Dictyostelium development is controlled by propagating waves of cyclic AMP (cAMP). During aggregation, cAMP is released and binds to receptors on surrounding cells, causing them to release further cAMP and move chemotactically towards the source of the signal. cAMP also controls movement during later stages of development and directs specific developmental patterns of gene expression. Since Dictyostelium expresses cAMP receptors of varying affinities (cAR1-cAR4), Cornelius Weijer and co-workers have analysed how changes in cAR affinity affect cAMP wave dynamics and morphogenesis. Using dark-field-wave videomicroscopy, they find that cAR affinity does not influence wave velocity but dramatically affects the frequency of wave initiation and wave geometry. For example, Dictyostelium cells that normally express the high-affinity receptor cAR1 fail to aggregate if they instead express only the low-affinity cAR2 receptor, because waves initiate but do not form stable centres (foci for aggregation). Similarly, at the mound stage, expression of low-affinity cARs produces slow concentric waves rather than normal, multi-armed spiral waves and, consequently, the hemispherical mounds cannot transform into slugs.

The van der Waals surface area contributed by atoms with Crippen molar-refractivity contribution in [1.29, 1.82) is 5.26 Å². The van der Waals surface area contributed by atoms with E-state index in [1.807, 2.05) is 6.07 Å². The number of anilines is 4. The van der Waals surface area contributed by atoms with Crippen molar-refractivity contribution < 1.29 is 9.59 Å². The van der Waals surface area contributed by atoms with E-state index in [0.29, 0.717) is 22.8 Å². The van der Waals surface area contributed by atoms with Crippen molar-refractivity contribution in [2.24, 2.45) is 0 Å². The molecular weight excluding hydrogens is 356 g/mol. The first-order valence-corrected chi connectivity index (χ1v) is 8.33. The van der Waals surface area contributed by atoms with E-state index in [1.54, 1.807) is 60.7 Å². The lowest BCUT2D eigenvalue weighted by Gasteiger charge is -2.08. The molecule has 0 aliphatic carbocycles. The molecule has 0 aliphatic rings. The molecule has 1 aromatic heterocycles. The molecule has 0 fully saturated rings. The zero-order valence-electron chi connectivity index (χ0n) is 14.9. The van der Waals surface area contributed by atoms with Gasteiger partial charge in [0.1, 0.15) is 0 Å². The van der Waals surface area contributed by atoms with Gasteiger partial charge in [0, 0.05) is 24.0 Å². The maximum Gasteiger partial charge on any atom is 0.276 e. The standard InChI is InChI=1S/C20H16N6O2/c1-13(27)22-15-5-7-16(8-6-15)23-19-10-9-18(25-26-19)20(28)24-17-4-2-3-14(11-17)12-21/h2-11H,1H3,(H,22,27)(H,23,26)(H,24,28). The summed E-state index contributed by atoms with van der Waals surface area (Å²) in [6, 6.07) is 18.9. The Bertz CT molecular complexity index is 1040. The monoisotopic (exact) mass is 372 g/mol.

Sorting Fas ligand (p. 2405)